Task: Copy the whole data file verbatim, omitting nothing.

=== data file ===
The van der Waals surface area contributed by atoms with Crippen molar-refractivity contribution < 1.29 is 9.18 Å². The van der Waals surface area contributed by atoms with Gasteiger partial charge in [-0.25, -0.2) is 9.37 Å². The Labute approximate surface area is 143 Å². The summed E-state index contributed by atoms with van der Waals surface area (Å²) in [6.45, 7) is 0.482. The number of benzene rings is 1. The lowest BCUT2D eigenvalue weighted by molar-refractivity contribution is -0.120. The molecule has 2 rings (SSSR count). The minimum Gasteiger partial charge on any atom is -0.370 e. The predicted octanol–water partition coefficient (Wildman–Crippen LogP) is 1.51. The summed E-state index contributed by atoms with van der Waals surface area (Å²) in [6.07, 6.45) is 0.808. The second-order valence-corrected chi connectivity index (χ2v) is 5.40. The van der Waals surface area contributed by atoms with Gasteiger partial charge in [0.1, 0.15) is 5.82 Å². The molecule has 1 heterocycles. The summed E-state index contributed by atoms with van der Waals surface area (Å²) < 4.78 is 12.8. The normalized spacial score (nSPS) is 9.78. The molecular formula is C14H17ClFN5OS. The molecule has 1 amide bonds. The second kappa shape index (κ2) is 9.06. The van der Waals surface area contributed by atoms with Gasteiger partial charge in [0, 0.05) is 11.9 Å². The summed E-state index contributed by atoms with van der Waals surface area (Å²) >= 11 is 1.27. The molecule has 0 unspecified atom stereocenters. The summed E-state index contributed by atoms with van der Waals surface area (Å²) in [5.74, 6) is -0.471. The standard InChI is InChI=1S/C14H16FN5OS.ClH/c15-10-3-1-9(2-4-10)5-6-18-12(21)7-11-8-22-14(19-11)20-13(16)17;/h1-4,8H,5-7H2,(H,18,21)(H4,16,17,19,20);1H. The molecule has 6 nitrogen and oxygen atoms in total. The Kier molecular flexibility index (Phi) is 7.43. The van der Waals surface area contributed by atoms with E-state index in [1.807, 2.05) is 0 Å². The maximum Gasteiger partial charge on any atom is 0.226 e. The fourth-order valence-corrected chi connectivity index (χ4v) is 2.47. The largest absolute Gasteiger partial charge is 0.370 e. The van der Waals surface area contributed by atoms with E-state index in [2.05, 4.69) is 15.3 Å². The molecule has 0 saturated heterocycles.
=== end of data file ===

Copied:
The van der Waals surface area contributed by atoms with Crippen molar-refractivity contribution < 1.29 is 9.18 Å². The van der Waals surface area contributed by atoms with Gasteiger partial charge in [-0.25, -0.2) is 9.37 Å². The Labute approximate surface area is 143 Å². The summed E-state index contributed by atoms with van der Waals surface area (Å²) in [6.45, 7) is 0.482. The number of benzene rings is 1. The lowest BCUT2D eigenvalue weighted by molar-refractivity contribution is -0.120. The molecule has 2 rings (SSSR count). The minimum Gasteiger partial charge on any atom is -0.370 e. The predicted octanol–water partition coefficient (Wildman–Crippen LogP) is 1.51. The summed E-state index contributed by atoms with van der Waals surface area (Å²) in [6.07, 6.45) is 0.808. The second-order valence-corrected chi connectivity index (χ2v) is 5.40. The van der Waals surface area contributed by atoms with Gasteiger partial charge in [0.1, 0.15) is 5.82 Å². The molecule has 1 heterocycles. The summed E-state index contributed by atoms with van der Waals surface area (Å²) < 4.78 is 12.8. The normalized spacial score (nSPS) is 9.78. The molecular formula is C14H17ClFN5OS. The molecule has 1 amide bonds. The second kappa shape index (κ2) is 9.06. The van der Waals surface area contributed by atoms with Gasteiger partial charge in [0, 0.05) is 11.9 Å². The summed E-state index contributed by atoms with van der Waals surface area (Å²) >= 11 is 1.27. The molecule has 0 unspecified atom stereocenters. The summed E-state index contributed by atoms with van der Waals surface area (Å²) in [5.74, 6) is -0.471. The standard InChI is InChI=1S/C14H16FN5OS.ClH/c15-10-3-1-9(2-4-10)5-6-18-12(21)7-11-8-22-14(19-11)20-13(16)17;/h1-4,8H,5-7H2,(H,18,21)(H4,16,17,19,20);1H. The molecule has 6 nitrogen and oxygen atoms in total. The Kier molecular flexibility index (Phi) is 7.43. The van der Waals surface area contributed by atoms with E-state index in [1.807, 2.05) is 0 Å². The maximum Gasteiger partial charge on any atom is 0.226 e. The fourth-order valence-corrected chi connectivity index (χ4v) is 2.47. The largest absolute Gasteiger partial charge is 0.370 e. The van der Waals surface area contributed by atoms with E-state index in [2.05, 4.69) is 15.3 Å². The molecule has 0 saturated heterocycles.